The EU’s drug watchdog on November 19 backed Merck’s anti-COVID pill for emergency use ahead of its formal authorization and started reviewing Pfizer’s antiviral treatment as cases soar across Europe.
The two pills by the US pharma giants represent a potentially groundbreaking step in the fight against coronavirus as studies show they cut the risk of hospitalization and death in high-risk patients.
The European Medicines Agency (EMA) said that while the Merck pill was not yet approved, it had “issued advice” so that individual countries in the 27-nation EU could decide whether to use it in case of a surge in infections.
The EU’s drug regulator on Dec 16 allowed member states to use Pfizer’s new COVID pill ahead of its formal approval, as an emergency measure to curb an Omicron-fuelled wave.
Pills like those by US pharma giant Pfizer and rival Merck have been hailed as groundbreaking because they do not need to be injected or taken intravenously, making them more accessible.
Pfizer said this week that its Paxlovid pill reduced hospitalisations and deaths in vulnerable people by almost 90 percent.
“The medicine, which is not yet authorised in the EU, can be used to treat adults with COVID-19 who do not require supplemental oxygen and who are at increased risk of progressing to severe disease,” the EMA said in a statement.
“EMA issued this advice to support national authorities who may decide on possible early use of the medicine… for example in emergency use settings, in the light of rising rates of infection and deaths due to COVID-19 across the EU.”
Merck’s pill decreases the ability of the coronavirus to multiply by increasing the number of mutations in its genetic material (or RNA).
The Pfizer pill uses a different method, belonging to a class of antivirals called “protease inhibitors”, which block the action of an enzyme that is critical to viral replication.
It is a combination of a new molecule, PF-07321332, and HIV antiviral ritonavir.
Europe has been searching for whatever methods it can to curb a fourth wave of COVID cases that has already prompted several countries to tighten restrictions.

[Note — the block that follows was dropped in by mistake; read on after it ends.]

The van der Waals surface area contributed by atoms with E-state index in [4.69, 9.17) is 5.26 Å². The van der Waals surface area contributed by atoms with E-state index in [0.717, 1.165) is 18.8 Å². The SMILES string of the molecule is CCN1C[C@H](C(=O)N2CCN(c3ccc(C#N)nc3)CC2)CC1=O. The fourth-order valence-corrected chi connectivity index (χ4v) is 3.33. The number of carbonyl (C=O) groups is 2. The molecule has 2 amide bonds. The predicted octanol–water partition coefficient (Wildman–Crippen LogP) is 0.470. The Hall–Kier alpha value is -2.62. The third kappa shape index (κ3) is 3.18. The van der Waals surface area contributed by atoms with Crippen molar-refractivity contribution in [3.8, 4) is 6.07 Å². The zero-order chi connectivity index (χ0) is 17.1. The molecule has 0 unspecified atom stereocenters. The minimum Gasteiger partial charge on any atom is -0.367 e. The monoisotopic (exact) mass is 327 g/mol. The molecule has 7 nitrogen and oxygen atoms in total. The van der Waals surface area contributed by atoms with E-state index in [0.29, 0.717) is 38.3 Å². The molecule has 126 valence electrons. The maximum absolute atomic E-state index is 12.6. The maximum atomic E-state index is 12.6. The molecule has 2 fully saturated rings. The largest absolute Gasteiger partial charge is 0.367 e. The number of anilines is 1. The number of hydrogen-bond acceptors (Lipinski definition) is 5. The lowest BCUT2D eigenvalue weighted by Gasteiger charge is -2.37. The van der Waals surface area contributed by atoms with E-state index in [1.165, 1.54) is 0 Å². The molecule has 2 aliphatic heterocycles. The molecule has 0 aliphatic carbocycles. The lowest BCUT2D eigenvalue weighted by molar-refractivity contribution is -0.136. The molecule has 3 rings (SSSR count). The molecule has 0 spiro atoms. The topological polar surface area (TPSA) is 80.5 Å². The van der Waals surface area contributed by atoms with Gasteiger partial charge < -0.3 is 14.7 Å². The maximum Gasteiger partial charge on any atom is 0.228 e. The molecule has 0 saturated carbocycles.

Why not approve Ivermectin?
When a new epidemic breaks out, one for which there is no approved medication available that will cure the patient it has always been the aim of the medical community to see if there are any approved drugs that can be repurposed to cure the patient, because it takes too long to develop brand new drugs.
When the COVID-19 pandemic broke out there was a wild scramble to see what other drugs were available, most of it in other countries. One such effort, in Marseille, France, by a Muslim doctor caught the attention of then President Trump, and he started promoting it. It involved Hydrochloroquine, Zinc and Azithromycine, and it worked remarkably well when taken early, people were cured in 5 days, but it had one fatal flaw, the main drug is generic, and therefore the medical-industrial complex could not make any money on it, so no studies in the U.S.A could be performed by it and so, it could not be approved. Plus, it had been promoted by Trump, and he was no medical expert. Many countries with limited medical budgets called on its wide use as an early treatment with good results, the death rate of these, mostly developing countries was substantially lower than the advanced countries. Here is some early evidence.
The sub-Saharan countries that are plagued by river blindness had almost no COVID cases early during the pandemic, but no- one noticed. It turns out that in those countries they are using Ivermectin to prevent river blindness. This also blocks COVID-19, and so, Ivermectin was inadvertently repurposed. How successful is it? The data is here. India and Indonesia have drastically reduced their COVID-19 cases by the use of Ivermectin, results here. Japan reducrd their COVID-cases by 99%, see here.
How well does Ivermectin fare compared to vaccination? Let’s check 3 nations, all tropical: Covid-19, Ivermectin compared to Vaccination. 3 nations: Haiti, Dominican Republic and Singapore.
. it works the same way as IverThe results speaks for themselves, that is for everybody except NIH, CDC and FDA. To protect their investment in COVID-19 disease management Pfizer is coming out with a pill, PF-07321332 which has been dubbed Pfizermectin by the social media, and for good reason, it works the same way as Ivermectin, but the molecule used is quite different. It is more specifically targeted at COVID-19, delta variant, and as such is even more efficient than Ivermectin, but Ivermectin is more broadband, and may work well against all future mutations of the virus and even against the next pandemic in the COVID family. The great advantage of the Pfizer pill is that it is expensive and as such will be approved lickety-split,, whereas the true cost in Africa for the Ivermectin pill is 6 cents.
Anyhow, here is Dr, John Campbell with the best presentation of how Ivermectin works I have seen. It has many scientific references.